understood that books and pamphlets speak long after the
preacher has left the pulpit. Luther described printing
as: "Gods highest and extremist act of grace,
whereby the business of the Gospel is driven forward."
Foxe, the 16th century author of the "Book of Martyrs"
wrote: "Although through might the pope stopped the
mouth of John Huss, God has appointed the Press to preach,
whose voice the pope is never able to stop "
1517 there were about 24 printing centres in Europe. Wholesale
booksellers had also developed distribution centres and
hundreds of itinerant book salesmen criss-crossed the continent
to make these publications available.
writings dominated the market and were far and away the
most popular. Martin Luther could be described as a pastor,
preacher, teacher, theologian, professor, composer and Reformer.
But perhaps his greatest achievement was the German Bible.
his New Testament in German was published in September 1522,
it created a sensation. Five thousand copies were sold in
the first 2 months alone! It was the first time a mass medium
had ever impacted everyday life. And it was affordable
even to the poor - for but a weeks wages! Almost everyone
in Germany either read Luthers translation, or listened
to it being read. It formed a linguistic rallying point
for the formation of the modern German language. Its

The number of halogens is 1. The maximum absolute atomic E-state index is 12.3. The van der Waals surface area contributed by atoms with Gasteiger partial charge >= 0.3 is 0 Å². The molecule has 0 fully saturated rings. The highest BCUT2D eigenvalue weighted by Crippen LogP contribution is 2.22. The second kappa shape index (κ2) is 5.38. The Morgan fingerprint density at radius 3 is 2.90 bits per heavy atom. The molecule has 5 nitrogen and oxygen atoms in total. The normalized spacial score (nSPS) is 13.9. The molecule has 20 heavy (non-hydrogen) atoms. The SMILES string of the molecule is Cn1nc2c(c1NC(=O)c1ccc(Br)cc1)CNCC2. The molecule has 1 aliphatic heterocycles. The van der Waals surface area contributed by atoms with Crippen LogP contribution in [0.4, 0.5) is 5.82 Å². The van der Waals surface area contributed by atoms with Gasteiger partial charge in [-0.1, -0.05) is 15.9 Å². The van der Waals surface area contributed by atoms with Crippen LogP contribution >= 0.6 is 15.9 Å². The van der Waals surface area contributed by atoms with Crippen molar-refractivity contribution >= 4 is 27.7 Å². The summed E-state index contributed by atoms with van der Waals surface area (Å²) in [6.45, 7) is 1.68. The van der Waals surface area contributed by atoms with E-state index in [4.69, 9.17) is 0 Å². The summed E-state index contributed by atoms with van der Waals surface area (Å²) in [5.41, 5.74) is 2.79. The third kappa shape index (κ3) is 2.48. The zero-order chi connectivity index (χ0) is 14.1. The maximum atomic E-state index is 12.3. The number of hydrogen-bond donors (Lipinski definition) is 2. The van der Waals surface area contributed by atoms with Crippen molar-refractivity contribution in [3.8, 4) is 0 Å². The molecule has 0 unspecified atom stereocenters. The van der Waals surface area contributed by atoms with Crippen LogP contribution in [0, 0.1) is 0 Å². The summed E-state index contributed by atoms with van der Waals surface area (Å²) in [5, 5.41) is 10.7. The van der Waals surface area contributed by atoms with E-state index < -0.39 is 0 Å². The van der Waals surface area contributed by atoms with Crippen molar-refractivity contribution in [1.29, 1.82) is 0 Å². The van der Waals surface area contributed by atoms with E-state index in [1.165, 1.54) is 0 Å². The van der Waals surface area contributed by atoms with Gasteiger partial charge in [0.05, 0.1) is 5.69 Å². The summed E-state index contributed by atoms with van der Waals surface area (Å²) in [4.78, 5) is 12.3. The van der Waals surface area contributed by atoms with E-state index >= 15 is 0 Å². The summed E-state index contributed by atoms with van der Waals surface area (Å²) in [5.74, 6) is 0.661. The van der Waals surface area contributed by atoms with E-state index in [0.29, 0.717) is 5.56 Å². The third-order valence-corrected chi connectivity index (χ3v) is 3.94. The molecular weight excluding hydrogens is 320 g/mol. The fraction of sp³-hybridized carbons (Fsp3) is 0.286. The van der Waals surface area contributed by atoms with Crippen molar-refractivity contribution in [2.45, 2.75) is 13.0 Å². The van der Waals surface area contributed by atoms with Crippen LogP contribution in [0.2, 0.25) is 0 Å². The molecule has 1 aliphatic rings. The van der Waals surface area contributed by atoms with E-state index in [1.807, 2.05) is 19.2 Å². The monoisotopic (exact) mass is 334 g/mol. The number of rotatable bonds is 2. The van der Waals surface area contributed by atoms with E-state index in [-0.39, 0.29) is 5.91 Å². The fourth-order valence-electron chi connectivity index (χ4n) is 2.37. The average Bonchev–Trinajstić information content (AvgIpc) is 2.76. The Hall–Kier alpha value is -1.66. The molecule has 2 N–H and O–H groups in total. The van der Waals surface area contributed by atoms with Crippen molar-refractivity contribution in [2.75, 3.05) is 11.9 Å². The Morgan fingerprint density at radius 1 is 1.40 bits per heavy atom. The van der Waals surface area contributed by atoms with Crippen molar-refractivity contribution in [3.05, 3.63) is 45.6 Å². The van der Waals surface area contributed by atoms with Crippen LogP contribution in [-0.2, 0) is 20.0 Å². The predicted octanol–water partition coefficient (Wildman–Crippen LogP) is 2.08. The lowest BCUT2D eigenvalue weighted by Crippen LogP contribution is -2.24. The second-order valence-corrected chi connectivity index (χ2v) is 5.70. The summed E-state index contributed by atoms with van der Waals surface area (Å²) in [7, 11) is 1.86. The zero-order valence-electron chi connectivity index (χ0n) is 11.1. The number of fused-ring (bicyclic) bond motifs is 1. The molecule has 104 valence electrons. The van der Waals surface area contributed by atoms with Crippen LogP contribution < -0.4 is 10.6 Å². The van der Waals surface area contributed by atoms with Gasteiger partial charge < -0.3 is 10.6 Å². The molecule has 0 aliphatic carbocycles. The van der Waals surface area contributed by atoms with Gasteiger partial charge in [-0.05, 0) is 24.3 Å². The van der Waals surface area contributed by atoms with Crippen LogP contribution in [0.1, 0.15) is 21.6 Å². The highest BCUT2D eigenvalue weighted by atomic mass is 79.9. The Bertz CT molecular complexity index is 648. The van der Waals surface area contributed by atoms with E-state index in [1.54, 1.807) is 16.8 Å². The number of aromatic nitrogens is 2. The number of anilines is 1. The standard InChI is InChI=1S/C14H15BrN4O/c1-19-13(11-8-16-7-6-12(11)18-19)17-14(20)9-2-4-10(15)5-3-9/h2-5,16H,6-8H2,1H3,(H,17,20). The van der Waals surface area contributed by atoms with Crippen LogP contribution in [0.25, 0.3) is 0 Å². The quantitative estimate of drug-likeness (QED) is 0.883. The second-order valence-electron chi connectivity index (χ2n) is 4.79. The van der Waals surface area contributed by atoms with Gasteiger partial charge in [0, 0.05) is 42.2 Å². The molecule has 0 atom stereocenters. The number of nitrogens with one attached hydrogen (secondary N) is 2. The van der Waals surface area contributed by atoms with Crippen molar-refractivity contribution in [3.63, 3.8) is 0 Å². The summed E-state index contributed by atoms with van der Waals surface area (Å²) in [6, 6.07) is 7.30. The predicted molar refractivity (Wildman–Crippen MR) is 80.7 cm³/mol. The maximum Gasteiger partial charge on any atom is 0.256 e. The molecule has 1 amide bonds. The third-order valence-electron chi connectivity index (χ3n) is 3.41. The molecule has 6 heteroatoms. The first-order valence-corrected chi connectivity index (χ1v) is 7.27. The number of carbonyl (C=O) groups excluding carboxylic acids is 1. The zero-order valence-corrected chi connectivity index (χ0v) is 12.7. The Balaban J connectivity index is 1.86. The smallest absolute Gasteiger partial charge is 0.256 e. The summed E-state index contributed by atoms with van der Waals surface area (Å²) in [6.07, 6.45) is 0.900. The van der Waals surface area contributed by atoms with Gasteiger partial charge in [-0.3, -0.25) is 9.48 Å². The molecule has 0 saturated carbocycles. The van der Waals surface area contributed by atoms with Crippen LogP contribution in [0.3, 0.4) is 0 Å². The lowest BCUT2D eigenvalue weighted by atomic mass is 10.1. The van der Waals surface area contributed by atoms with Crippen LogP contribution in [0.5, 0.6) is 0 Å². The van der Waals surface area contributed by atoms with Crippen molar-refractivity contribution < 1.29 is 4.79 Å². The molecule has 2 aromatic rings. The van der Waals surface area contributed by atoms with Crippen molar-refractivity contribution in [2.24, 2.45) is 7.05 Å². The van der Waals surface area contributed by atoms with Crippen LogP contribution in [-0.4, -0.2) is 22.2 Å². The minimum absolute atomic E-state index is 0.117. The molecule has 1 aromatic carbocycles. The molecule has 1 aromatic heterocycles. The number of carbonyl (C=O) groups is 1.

impact in restructuring literature, arts and culture was
so awesome that King Frederick the Great later called Luther
"the personification of the German national spirit".
Even today, nearly half a millennium later, Luther is still
considered "one of the most influential people who
Bible translation inspired and guided similar translations
of the Bible into local languages in Holland, Sweden, Iceland,
Denmark and England. One of the many ways Luther left his
mark was the order in which he placed the books of the Bible,
to which we adhere to this day. Before Luther there had
been no uniform arrangement. Luthers translations
particularly guided William Tyndale in his translation of
the Bible into English.
has sometimes been described as the worlds first great
journalist. Why did his writings succeed in changing history?
Firstly, he wrote in the common language, instead of in
the scholarly Latin which was only understood by
the educated elite of society. Secondly, Luther mastered
the use of broadside pamphlets, which were cheap and easy
to read, and thirdly, he used some of the finest illustrations
and woodcuts of the times to make his message understood
even to the semi literate.
showed the way and other Reformers continued his work of
using print technology to mass-produce Scriptures and Reformation
publications. By Gods grace, the Printing Press provided
the spiritual weaponry needed to make the Reformation succeed
a young Catholic priest Zwingli began to study the
Bible. He taught himself Hebrew and Greek and memorised
Pauls epistles in the Greek New Testament. Zwingli
was shocked to find that there was a world of difference
between the teaching of the Bible and the teaching
and practice of the Roman Catholic church. In 1519